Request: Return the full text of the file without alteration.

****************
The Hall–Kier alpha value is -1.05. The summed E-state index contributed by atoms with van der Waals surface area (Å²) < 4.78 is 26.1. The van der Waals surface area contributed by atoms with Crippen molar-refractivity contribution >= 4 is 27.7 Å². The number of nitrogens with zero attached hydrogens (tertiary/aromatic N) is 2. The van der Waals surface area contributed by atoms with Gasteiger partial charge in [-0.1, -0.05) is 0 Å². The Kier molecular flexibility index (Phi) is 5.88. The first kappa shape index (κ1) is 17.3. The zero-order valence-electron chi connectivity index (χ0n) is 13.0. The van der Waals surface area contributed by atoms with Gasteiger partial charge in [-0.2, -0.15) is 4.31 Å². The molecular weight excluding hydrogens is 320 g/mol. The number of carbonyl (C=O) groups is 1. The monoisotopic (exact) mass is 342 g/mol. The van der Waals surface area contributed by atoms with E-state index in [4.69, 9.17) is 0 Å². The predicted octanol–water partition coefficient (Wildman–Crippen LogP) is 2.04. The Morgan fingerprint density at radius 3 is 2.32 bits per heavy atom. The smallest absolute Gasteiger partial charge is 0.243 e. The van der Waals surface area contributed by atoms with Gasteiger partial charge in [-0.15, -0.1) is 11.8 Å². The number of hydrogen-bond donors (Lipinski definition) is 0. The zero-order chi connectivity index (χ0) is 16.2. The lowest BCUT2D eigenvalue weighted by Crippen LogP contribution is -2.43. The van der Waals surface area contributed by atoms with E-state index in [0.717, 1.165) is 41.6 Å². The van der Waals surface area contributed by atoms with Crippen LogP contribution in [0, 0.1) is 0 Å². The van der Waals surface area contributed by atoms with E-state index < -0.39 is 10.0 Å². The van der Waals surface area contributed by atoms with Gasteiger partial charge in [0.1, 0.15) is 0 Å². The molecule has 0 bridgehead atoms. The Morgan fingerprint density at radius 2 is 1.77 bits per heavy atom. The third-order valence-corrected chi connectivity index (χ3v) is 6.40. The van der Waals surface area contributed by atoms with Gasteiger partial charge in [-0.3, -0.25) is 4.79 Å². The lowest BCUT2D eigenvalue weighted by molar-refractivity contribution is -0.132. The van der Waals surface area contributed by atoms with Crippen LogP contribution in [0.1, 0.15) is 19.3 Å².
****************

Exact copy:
The Hall–Kier alpha value is -1.05. The summed E-state index contributed by atoms with van der Waals surface area (Å²) < 4.78 is 26.1. The van der Waals surface area contributed by atoms with Crippen molar-refractivity contribution >= 4 is 27.7 Å². The number of nitrogens with zero attached hydrogens (tertiary/aromatic N) is 2. The van der Waals surface area contributed by atoms with Gasteiger partial charge in [-0.1, -0.05) is 0 Å². The Kier molecular flexibility index (Phi) is 5.88. The first kappa shape index (κ1) is 17.3. The zero-order valence-electron chi connectivity index (χ0n) is 13.0. The van der Waals surface area contributed by atoms with Gasteiger partial charge in [-0.2, -0.15) is 4.31 Å². The molecular weight excluding hydrogens is 320 g/mol. The number of carbonyl (C=O) groups is 1. The monoisotopic (exact) mass is 342 g/mol. The van der Waals surface area contributed by atoms with E-state index in [4.69, 9.17) is 0 Å². The predicted octanol–water partition coefficient (Wildman–Crippen LogP) is 2.04. The Morgan fingerprint density at radius 3 is 2.32 bits per heavy atom. The smallest absolute Gasteiger partial charge is 0.243 e. The van der Waals surface area contributed by atoms with Gasteiger partial charge in [-0.15, -0.1) is 11.8 Å². The number of hydrogen-bond donors (Lipinski definition) is 0. The zero-order chi connectivity index (χ0) is 16.2. The lowest BCUT2D eigenvalue weighted by Crippen LogP contribution is -2.43. The van der Waals surface area contributed by atoms with E-state index in [0.717, 1.165) is 41.6 Å². The van der Waals surface area contributed by atoms with Crippen LogP contribution in [0, 0.1) is 0 Å². The van der Waals surface area contributed by atoms with E-state index < -0.39 is 10.0 Å². The van der Waals surface area contributed by atoms with Gasteiger partial charge in [0.1, 0.15) is 0 Å². The molecule has 0 bridgehead atoms. The Morgan fingerprint density at radius 2 is 1.77 bits per heavy atom. The third-order valence-corrected chi connectivity index (χ3v) is 6.40. The van der Waals surface area contributed by atoms with Gasteiger partial charge in [-0.3, -0.25) is 4.79 Å². The lowest BCUT2D eigenvalue weighted by molar-refractivity contribution is -0.132. The van der Waals surface area contributed by atoms with Crippen LogP contribution in [0.1, 0.15) is 19.3 Å².